1. Family: Fabaceae Lindl.
    1. Lens Mill.

      1. This genus is accepted, and its native range is Macaronesia, NE. & E. Central Tropical Africa, Medit. to Central Asia and Pakistan.

    [LOWO]

    Legumes of the World. Edited by G. Lewis, B. Schrire, B. MacKinder & M. Lock. Royal Botanic Gardens, Kew. (2005)

    Note

    Widely known as the Vicieae, the correct name for this tribe is Fabeae (see Greuter et al., 2000, Articles 19.4 and 18.5), since it must be based on the name of the type genus of the family, Faba Mill. (= Vicia L.). This does not reflect on the names Leguminosae and Papilionoideae (see introduction) whose use as alternative names for Fabaceae and Faboideae respectively is sanctioned in the International Code of Botanical Nomenclature (Greuter et al., 2000; Article 18.5).

    Fabeae is a well-defined tribe, forming part of the ‘temperate epulvinate series’ (Polhill, 1981a). It contains five genera, of which two (Lathyrus and Vicia) are large. The tribe as a whole is centred in the Irano-Turanian Region of the E Mediterranean. Lathyrus and Vicia, each with about 160 species, have very similar distributions centred on the Mediterranean but extending throughout Europe, N Asia and N and tropical E Africa, with secondary centres in N America and S America. One large group of species, some in Vicia and some in Lathyrus, are superficially extremely similar and can only be distinguished by technical characters of the style. This group was in the past recognised as the genus Orobus L. (Kupicha, 1981a). Lens has 4–6 species and Pisum 2 or 3. Both include important crop plants and, perhaps because of this, their taxonomy is controversial. Both are E Mediterranean genera with outlying species. The monospecific genus Vavilovia, sometimes included in Pisum, is confined to montane habitats in W Asia.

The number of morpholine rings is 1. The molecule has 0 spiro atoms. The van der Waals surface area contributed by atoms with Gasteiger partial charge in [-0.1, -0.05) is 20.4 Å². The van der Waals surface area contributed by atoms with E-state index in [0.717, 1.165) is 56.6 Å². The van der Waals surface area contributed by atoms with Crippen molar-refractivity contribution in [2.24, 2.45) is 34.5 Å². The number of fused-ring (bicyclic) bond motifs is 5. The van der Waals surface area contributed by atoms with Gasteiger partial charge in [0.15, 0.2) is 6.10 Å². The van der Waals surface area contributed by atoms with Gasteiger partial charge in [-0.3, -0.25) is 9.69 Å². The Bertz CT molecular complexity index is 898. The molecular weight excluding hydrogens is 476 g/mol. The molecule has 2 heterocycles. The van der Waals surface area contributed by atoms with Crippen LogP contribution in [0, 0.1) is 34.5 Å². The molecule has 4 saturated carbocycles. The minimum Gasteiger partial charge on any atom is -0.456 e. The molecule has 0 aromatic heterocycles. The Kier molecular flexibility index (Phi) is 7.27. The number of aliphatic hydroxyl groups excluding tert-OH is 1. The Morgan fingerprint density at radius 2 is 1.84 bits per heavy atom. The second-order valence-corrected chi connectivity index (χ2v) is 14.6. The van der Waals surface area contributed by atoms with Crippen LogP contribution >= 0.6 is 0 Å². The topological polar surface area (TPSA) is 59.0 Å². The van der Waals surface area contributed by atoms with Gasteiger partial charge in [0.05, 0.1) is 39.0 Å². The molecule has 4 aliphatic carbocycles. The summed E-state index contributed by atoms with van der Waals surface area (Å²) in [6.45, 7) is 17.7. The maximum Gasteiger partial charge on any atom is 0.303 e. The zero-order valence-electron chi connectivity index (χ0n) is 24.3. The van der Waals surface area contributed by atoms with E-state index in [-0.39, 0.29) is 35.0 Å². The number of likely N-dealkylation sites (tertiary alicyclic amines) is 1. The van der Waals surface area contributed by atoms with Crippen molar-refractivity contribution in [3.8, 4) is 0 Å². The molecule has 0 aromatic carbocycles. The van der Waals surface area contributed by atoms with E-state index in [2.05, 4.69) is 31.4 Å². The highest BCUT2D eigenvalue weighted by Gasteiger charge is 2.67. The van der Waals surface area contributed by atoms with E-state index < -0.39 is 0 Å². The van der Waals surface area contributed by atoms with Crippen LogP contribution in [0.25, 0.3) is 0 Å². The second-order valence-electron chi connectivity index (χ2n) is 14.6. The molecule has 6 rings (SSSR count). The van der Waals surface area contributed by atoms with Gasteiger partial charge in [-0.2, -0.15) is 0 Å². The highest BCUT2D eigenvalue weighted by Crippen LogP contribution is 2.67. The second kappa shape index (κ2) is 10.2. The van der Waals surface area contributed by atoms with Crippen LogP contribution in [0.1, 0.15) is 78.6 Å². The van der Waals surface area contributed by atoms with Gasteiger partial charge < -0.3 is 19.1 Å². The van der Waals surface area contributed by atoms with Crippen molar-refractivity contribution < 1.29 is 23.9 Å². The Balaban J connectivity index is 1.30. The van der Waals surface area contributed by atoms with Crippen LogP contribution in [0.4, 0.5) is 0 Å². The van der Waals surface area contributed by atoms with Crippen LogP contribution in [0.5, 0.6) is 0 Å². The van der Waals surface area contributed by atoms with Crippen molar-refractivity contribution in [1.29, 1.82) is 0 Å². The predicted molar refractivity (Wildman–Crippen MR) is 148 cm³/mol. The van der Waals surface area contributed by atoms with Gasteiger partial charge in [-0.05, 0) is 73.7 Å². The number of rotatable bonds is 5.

Kupicha (1981a) was unable to suggest a closest relative of the tribe; she had previously (Kupicha, 1977) excluded Abrus (Abreae) and Cicer (Cicereae) from it. The morphological analysis of Chappill (1995) placed Fabeae (as Vicieae) in a group with Astragalinae, Galeginae, Loteae, Coronilleae, Cicereae and Trifolieae. Doyle (1995) included these subtribes and tribes (except Loteae and Coronilleae) in a clade characterised by the loss of the inverted repeat (the IRLC), with Carmichaelieae (here included in Galegeae sens. lat.), Cicereae, Galegeae, Hedysareae, some Millettieae, and Trifolieae. More recent work (Wojciechowski et al., 2000) places Fabeae at the heart of a Vicioid clade that includes Trifolieae (q.v.) and Cicereae as well as Galega — a fragment of a paraphyletic Galegeae. Fabeae (as Vicieae) appears embedded within Trifolieae as sister to Trifolium.

    In the analyses of Steele & Wojciechowski (2003) and Wojciechowski et al. (2004), Fabeae (as Vicieae) forms a clearly monophyletic group in which Pisum is sister to Lathyrus, and these two emerge as a well supported clade within a paraphyletic Vicia. A subclade of Vicia species is sister to Lens. Within Lathyrus, the cpDNA restriction site phylogeny of Asmussen & Liston (1998) agrees in general with dividing the genus into sections previously recognised using classical taxonomic methodology (e.g., Kupicha, 1983).